Next job was to get the transmitter running and prove it was transmitting correctly by hooking up a receiver to decode the radio signal. The program waggles a single output pin which is then reduced in amplitude and offset a little to match the transmitter’s requirements. Here’s the resulting signal fed to the transmitter:
This signal alters the transmitter’s frequency a little, and when picked up on a ham radio has a distinctive “Teleprinter” warble. I don’t yet have such a radio, so instead I generated that warble by using a tiny receiver (Radiometrix NRX2, matching the NTX2 transmitter) and fed its output into the sweep input of an audio signal generator. The result is the same as the radio ham setup, except that the two tones of the warble will be different. That doesn’t matter since the decoding software can easily be configured to match the tones received. So, here is a screen-shot from that decoder, showing the message that was transmitter over the airwaves, and picked up by my receiver about 20cm away!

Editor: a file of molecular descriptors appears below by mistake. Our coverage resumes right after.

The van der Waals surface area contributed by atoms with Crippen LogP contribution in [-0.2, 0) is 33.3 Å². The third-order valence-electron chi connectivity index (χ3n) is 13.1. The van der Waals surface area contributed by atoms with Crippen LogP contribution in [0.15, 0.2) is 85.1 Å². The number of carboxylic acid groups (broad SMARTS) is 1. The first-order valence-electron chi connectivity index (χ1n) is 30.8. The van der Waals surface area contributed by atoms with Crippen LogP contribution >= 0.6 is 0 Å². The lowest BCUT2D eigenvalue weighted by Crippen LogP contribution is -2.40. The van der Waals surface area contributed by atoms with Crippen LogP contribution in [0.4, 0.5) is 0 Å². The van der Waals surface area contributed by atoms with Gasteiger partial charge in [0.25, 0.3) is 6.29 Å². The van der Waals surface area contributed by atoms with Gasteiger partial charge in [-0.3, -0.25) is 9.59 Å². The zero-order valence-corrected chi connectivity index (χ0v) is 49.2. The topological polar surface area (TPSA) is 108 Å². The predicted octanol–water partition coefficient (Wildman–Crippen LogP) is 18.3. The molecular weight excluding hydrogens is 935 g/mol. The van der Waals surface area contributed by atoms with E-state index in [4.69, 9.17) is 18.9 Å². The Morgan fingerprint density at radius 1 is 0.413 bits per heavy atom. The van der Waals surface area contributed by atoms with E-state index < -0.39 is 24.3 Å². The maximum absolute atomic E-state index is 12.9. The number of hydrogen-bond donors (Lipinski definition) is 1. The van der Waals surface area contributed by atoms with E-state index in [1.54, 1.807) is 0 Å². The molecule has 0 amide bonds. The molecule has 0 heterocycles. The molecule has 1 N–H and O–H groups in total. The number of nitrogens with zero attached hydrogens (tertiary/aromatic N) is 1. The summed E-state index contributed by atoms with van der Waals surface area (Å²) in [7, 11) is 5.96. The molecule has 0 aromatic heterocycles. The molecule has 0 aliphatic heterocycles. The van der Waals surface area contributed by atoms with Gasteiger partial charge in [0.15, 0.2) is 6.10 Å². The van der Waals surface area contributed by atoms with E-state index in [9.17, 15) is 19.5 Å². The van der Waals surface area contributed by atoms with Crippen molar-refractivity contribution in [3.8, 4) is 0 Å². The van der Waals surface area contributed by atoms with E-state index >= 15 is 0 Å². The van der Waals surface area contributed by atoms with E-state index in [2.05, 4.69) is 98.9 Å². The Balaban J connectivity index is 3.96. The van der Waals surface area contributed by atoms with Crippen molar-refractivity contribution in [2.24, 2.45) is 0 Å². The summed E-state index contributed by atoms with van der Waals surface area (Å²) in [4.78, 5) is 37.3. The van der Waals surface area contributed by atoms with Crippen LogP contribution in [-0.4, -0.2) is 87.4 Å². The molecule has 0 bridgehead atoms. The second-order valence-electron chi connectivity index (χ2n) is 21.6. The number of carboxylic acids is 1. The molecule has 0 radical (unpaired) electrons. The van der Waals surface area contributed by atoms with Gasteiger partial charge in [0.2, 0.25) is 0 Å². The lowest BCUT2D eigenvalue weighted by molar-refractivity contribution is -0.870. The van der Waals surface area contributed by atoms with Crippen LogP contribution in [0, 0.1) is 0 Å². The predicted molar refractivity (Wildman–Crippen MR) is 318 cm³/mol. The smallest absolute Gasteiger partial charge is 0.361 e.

This may look similar to an earlier post, but that time there was no radio signal involved – this time it’s much closer to what the balloon payload will be doing. Next step here is to change the test message to be real balloon data (GPS, temperatures etc.).